Opposites Attract Lesbian Romance Book Review of ‘A shot at love’ by T.B. Markinson
This is book 1 of ‘The Village Romance’ series of three standalone romance novels by T.B. Markinson, Clare Lydon and Harper Bliss set around a small town in the Cotswolds, England. Josie Adams is a political speechwriter whose career implodes after a press-fueled scandal. She leaves America for the Cotswolds to lick her wounds in the town where her mother lives and owns a pub. There she meets Harriet Powell, a nerdy but lovable journalist, and despite Josie’s wariness of anyone working for the press, their attraction is hard to deny. Will they have their happily ever after?
Even though I’ve read several hundreds of lesfic books, I’m baffled by the fact that this is my first by this author. I’m not sure why but I’m planning to rectify that soon. Ms. Markinson is a wordsmith, readers can tell that her choice of words is not accidental, she puts them out there to shine and to surprise us with their wit and playfulness. I’m aware that this might not suit every reader but it worked on me big time.
There is no better way of showcasing this talent with words than to put them in the mouths of a political speechwriter and a journalist who are distrustful of each other. To stir things up more, make Josie a walking American cliche and Harry the embodiment of the stiff upper lip Brit. All this, in theory, is a recipe for disaster but Ms. Markinson makes the romance work beautifully.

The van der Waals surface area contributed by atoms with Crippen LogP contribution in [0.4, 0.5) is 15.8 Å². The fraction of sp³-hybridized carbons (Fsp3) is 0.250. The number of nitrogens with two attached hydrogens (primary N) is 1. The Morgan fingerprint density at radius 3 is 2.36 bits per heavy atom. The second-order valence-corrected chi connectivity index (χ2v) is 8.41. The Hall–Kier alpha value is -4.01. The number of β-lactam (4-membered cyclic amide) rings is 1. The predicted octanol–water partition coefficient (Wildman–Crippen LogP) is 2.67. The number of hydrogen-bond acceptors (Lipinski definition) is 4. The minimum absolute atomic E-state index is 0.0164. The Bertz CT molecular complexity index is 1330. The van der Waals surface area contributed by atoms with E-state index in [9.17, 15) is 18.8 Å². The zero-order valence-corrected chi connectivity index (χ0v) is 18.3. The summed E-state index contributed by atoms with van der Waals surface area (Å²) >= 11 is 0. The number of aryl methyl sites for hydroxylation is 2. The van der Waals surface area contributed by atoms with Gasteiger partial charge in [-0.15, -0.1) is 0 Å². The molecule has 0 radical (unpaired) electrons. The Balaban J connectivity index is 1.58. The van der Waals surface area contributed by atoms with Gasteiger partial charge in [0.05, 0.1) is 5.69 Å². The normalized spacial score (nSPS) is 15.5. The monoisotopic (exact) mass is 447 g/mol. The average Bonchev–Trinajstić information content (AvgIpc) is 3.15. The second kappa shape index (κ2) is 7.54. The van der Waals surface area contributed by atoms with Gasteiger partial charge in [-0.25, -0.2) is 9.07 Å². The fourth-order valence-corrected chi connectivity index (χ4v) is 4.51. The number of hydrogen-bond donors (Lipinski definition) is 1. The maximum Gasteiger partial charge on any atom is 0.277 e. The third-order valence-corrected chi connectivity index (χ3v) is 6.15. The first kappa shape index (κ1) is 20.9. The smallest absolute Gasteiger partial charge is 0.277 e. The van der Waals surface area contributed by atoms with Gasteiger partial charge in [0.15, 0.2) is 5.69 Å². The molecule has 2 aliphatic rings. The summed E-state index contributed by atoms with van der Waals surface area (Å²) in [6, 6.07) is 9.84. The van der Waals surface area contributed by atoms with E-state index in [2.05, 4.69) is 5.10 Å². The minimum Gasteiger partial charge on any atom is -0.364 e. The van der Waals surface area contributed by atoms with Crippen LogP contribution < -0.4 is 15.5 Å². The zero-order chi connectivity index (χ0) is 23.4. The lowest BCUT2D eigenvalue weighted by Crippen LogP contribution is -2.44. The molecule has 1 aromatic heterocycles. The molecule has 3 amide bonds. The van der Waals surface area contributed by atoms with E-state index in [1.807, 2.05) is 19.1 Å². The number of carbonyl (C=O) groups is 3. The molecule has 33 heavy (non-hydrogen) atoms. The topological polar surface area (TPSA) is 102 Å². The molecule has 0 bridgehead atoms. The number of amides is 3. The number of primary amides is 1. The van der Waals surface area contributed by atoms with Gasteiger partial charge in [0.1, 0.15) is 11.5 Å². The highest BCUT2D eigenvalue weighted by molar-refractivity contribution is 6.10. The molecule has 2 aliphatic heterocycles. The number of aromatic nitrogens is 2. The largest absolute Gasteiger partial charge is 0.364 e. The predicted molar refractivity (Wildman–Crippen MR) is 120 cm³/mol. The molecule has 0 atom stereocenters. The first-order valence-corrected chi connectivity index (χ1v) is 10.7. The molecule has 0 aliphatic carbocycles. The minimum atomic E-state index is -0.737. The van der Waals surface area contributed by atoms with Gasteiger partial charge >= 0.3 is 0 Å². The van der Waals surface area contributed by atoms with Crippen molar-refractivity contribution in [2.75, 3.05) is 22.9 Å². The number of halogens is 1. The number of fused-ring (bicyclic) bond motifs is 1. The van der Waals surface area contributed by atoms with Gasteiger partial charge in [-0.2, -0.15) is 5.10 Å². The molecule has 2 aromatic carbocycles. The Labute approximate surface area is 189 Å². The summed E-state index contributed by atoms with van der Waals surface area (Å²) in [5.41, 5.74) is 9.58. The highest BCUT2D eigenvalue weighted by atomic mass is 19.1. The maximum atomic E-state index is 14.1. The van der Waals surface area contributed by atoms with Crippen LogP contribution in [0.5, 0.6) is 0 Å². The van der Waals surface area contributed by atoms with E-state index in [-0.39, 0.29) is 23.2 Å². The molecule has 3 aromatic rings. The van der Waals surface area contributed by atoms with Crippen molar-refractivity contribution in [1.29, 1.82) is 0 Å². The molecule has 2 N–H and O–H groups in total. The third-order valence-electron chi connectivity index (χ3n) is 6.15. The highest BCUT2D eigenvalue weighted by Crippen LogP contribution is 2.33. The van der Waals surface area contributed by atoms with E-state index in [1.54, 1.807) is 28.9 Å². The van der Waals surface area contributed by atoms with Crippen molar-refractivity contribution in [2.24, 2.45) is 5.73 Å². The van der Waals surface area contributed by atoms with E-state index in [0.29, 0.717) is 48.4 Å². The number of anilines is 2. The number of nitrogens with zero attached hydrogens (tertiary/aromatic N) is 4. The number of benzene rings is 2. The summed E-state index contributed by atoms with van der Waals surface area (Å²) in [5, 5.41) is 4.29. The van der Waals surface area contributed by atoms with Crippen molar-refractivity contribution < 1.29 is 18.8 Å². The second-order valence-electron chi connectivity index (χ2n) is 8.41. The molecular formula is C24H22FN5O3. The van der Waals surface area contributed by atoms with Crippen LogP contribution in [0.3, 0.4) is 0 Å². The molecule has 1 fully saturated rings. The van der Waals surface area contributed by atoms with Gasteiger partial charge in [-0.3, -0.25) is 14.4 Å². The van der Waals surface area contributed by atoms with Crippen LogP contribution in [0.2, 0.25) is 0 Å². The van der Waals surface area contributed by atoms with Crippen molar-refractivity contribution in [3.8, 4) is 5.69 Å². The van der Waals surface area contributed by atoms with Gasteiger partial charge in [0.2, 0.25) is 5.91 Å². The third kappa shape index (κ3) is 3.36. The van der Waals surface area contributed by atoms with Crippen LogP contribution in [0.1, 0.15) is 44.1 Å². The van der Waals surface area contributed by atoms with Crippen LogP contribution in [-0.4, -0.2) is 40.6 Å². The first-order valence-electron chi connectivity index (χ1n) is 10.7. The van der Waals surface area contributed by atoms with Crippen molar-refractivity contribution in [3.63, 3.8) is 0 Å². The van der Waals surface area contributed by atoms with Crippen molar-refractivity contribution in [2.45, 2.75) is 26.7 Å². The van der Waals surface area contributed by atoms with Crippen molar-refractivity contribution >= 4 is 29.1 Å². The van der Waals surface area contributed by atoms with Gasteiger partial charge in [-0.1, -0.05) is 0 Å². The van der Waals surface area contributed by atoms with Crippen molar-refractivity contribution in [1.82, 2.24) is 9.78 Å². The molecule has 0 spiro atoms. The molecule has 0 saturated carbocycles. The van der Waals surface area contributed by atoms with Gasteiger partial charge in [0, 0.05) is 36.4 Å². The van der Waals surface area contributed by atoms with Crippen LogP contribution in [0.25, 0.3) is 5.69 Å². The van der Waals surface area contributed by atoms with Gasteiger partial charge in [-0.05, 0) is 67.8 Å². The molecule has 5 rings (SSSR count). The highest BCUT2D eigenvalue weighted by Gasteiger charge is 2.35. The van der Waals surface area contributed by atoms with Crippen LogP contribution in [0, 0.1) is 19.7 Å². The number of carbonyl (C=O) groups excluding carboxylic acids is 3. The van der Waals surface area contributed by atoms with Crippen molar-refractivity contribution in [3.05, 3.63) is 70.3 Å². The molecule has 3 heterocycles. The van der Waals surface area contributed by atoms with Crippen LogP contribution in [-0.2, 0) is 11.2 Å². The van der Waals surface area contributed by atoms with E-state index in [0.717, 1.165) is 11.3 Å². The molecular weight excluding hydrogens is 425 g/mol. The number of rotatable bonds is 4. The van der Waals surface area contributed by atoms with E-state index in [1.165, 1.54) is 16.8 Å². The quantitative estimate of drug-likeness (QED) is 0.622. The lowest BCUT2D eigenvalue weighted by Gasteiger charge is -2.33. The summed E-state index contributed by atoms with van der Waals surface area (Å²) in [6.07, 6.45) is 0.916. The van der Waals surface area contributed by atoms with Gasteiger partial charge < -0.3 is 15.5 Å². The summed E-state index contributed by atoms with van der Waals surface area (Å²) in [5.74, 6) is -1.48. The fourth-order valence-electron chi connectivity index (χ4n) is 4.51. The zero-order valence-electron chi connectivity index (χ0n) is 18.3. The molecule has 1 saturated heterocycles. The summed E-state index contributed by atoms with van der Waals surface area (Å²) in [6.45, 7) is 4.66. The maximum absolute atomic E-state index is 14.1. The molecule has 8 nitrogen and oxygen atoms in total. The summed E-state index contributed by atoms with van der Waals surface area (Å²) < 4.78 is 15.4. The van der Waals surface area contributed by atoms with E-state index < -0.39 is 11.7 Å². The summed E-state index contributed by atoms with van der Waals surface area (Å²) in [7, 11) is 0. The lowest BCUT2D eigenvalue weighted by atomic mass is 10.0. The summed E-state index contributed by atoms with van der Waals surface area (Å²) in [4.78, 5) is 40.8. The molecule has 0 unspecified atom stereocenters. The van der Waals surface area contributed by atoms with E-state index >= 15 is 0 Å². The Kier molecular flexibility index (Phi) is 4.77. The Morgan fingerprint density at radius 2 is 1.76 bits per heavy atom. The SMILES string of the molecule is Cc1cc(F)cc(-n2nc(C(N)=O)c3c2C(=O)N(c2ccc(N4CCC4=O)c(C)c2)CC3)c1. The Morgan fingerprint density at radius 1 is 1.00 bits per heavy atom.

‘A shot at love’ is the definition of an opposites-attract lesbian romance book and the leads’ differences also include their personalities. Josie is brazen and confident while Harry is shy and nerdy. Their cultural and professional clashes are reflected in the witty dialogues, funny lines, and banter that act as bold but very effective foreplay. Slowly but surely, the author builds up the mains’ chemistry to high levels and doesn’t disappoint in the intimacy department. The sex scenes are sizzling hot.
Depicted in the background is this Cotswolds’ town with its quintessential beauty and its small-town dynamics in which everybody is minding everyone else’s business. As in any small place in the UK, the pub is at the centre of the community with its regular patrons, quizzes, and even an endearing pub dog. Ms. Markinson got that aspect of British culture spot-on. Josie’s mum, the pub owner, is very well portrayed as a typical well-intentioned though sometimes meddling mother. The cast is completed with town Casanova Uncle Clive and Harry’s self-centered cousin Camilla to bring the town alive.
Overall, a very entertaining opposites-attract romance, filled with witty dialogues, nerdy random facts, and sizzling chemistry. 4.5 stars.
ARC provided by the author in exchange for an honest review.